3.The regime’s use of the concept of political reform and political openness serves a number of functions, including: employment as the main source of constructing political legitimacy, mobilization and incitement, a tool for the exclusion of some political forces, a foreign policy tools in the framework of regional relations with the international community, and in the context of maintaining a balance with the allied Western countries. This means that the experience of a real political integration within the framework of the quota allocated to the opposition has certain objectives: a shift in building a legitimacy that absorbs the sources of political anger, to try to encircle and contain the mounting opposition, and give legitimacy to the bloody confrontations with the informal political groups by giving political legitimacy to the permissible violence of the state apparatus towards protestors because they are classified as terrorists.
As a result of all the above, the ostracism and exclusion option is one that is helped by Western countries that are tolerant with how the regime deals with democratic demands and also helps in the regional interference in the internal affairs and adjusting it to suit the vision of Gulf regimes for political reform. A look at the regional and globalizing environments and political pressures arising from them refers to the possibility increased caution and fear of any process of integration within the regime’s structure, institutions, and rules, in the context of any attempts of a partial or a comprehensive political reform. It can be noted here that ostracism and exclusion as an option does not prevent any maneuvering between the regime and the opposition forces, some forbearance outside the framework of the law, granting money for charity, or the release of some cadres and postpone their security follow up for later.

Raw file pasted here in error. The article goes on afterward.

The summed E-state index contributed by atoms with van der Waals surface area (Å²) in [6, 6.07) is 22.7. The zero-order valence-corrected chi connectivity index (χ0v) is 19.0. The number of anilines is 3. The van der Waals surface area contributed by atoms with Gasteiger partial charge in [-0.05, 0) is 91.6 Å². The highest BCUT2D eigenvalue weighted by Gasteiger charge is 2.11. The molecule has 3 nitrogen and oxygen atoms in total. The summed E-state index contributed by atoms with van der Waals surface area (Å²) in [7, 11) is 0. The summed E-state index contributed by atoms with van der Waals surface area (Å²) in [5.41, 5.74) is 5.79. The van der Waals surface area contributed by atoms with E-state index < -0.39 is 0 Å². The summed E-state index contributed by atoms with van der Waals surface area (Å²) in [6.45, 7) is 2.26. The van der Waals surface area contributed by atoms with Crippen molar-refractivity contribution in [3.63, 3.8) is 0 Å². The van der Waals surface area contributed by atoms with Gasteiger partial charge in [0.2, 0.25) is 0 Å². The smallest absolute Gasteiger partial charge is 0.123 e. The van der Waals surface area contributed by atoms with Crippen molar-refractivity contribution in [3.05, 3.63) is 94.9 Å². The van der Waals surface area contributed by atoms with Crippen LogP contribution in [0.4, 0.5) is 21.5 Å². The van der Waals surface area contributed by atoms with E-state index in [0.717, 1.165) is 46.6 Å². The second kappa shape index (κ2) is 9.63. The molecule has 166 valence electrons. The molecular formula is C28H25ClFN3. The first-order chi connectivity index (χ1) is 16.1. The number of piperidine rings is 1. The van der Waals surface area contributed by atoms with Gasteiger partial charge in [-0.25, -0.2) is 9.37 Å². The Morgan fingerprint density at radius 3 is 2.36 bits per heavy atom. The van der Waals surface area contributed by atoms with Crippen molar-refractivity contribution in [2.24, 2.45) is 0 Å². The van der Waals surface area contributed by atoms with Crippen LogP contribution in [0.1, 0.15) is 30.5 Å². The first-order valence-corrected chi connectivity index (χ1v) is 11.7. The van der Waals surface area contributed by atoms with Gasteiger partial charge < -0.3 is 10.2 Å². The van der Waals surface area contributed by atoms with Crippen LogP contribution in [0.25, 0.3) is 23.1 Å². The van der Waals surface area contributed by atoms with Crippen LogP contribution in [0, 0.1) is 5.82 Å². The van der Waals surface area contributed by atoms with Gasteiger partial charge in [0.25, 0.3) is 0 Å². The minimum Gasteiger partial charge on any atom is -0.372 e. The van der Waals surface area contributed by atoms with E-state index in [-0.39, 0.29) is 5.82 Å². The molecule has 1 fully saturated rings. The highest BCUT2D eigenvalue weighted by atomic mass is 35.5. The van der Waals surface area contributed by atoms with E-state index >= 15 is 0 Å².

Second scenario: Partial integration
Unlike the previous scenario “ostracism and exclusion”, this scenario assumes that the system of governance carries on partial openness to the opposition and makes limited concessions according to an interim agreement containing a compatibility regarding major issues. The option of partial integration is consistent with the political awareness, understanding, and experience of the ruling political elite and the culture of the regime’s organizations. Also, this option had been tried before and has had some positive results to contain some of the pressure on the regime internally. Furthermore, it had contributed to a balance between a country with a turbulent political legacy and the construction of a political profile for the country and its ruling elite in front of Western political administrations. In addition, this option can be stopped in some historical stages if the political situation and balances change as what took place regarding the experience of integration and inclusion in the past decade.